A perhaps better, but more complicated way is to first model demand for the product (in terms of a series of classical economic demand curves over time). Then determine a series of classic supply curves over time. This will tell you the sales revenue and volume over time. The trick is to use fast entropy and thermodynamic efficiency to model how the supply and demand curves will change over time. Fast entropy will cause the quantity supply curve to fall: as the business develops, the business will likely increase production capacity, so that it can afford to sell more at a lower per unit price.
However, as time goes on, the demand curve will also fall due to growth leveling off or falling as the market becomes saturated. It is also possible, that there will be limits to how much production can grow is a required resource becomes scarcer (and thus expensive), so that the supply curve can only fall so far. These events represent decreasing thermodynamic efficiency. Thermodynamic efficiency should be differentiated from empirical efficiency, which may be due to such factors as economies of scale. In fact, it is often falling thermodynamic efficiency that required increased economies of scale to meet demand at sufficiently low prices. This is one reason why there is often consolidation in maturing industries.
Modeling Macroeconomic Business Cycles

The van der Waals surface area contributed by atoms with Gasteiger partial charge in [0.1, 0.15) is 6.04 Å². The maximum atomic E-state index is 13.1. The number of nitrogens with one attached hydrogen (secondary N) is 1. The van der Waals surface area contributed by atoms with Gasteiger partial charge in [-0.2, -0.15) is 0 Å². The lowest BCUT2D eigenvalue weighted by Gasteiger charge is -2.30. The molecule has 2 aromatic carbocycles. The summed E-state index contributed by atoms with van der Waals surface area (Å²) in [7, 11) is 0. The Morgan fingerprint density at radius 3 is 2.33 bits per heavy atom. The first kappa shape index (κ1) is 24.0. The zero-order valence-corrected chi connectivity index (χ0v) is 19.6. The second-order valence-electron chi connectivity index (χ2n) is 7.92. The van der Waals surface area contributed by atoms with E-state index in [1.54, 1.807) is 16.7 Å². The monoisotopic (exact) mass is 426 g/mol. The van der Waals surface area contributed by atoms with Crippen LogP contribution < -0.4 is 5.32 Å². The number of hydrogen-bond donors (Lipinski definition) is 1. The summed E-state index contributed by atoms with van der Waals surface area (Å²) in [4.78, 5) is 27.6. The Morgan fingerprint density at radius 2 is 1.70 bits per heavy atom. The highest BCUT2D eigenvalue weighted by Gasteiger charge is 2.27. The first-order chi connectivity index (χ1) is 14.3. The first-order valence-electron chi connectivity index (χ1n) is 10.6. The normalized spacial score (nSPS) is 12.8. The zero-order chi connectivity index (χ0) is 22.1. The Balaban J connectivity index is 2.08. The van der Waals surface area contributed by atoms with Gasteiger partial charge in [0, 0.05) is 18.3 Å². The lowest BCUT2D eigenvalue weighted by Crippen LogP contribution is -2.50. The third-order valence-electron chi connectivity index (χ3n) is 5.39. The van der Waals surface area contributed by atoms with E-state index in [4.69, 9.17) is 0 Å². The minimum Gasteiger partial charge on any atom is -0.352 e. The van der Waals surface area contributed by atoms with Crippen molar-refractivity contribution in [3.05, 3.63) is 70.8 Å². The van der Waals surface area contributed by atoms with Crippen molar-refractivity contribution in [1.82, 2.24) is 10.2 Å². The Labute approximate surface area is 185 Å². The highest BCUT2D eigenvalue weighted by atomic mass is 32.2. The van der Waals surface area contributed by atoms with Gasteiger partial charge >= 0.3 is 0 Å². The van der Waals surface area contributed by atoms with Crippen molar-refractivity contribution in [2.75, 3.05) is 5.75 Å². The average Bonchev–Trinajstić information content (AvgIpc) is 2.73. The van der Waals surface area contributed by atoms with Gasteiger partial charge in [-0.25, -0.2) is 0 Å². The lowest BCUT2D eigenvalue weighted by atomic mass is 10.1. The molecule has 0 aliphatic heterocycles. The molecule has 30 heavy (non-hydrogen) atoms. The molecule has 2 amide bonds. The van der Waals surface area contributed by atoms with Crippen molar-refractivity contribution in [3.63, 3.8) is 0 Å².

It is possible to use this approach to model entire macro economic business cycles. (Despite their name, these cycles are really thermodynamic bubbles).
US Adjusted GNP Example
Figure below shows US adjusted GNP for 1993-2013 (the scale is nominal), a litter “sizzle” plot of the U.S. economy during that period. Long-term trends have been stripped out of the data. The figure shows the dot com bubble peaking around 2001 and the housing bubble peaking around 2006. These bubbles are not just random occurrences, for they share a similar structure. There is an underlying thermodynamic potential. . An engine of GNP growth forms to bridge that potential, such as firms that can create or take advantage of new computing technology or a relaxation of banking standards. At the beginning of the bubble, the potential is high, so that exploitation can take place at a high thermodynamic efficiency. However, as potential is consumed, the amount potential decreases, so efficiency necessarily drops. At the same time, old firms are expanding and new firms are being formed, resulting an increasing amount of heat engines” to consume potential.
Once formed, these firm heat engines remain “hungry”. They need to consume potential to survive and they very badly want to survive and grow. So they keep growing, even though potential is decreasing. Eventually, the potential (and therefore thermodynamic efficiency) drops so low and there are so many heat engines, that most of the heat engines can no longer support themselves. Chances are, industry overshoot has occurred (i.e. formation of too many hungry heat engines), and a crash occurs. This cycle usually repeats itself for each macroeconomic business cycle bubble, although the chief industries involved may vary among bubbles. The bubble itself apparently increases overall entropy production of a society, which is consistent with the principle of fast entropy.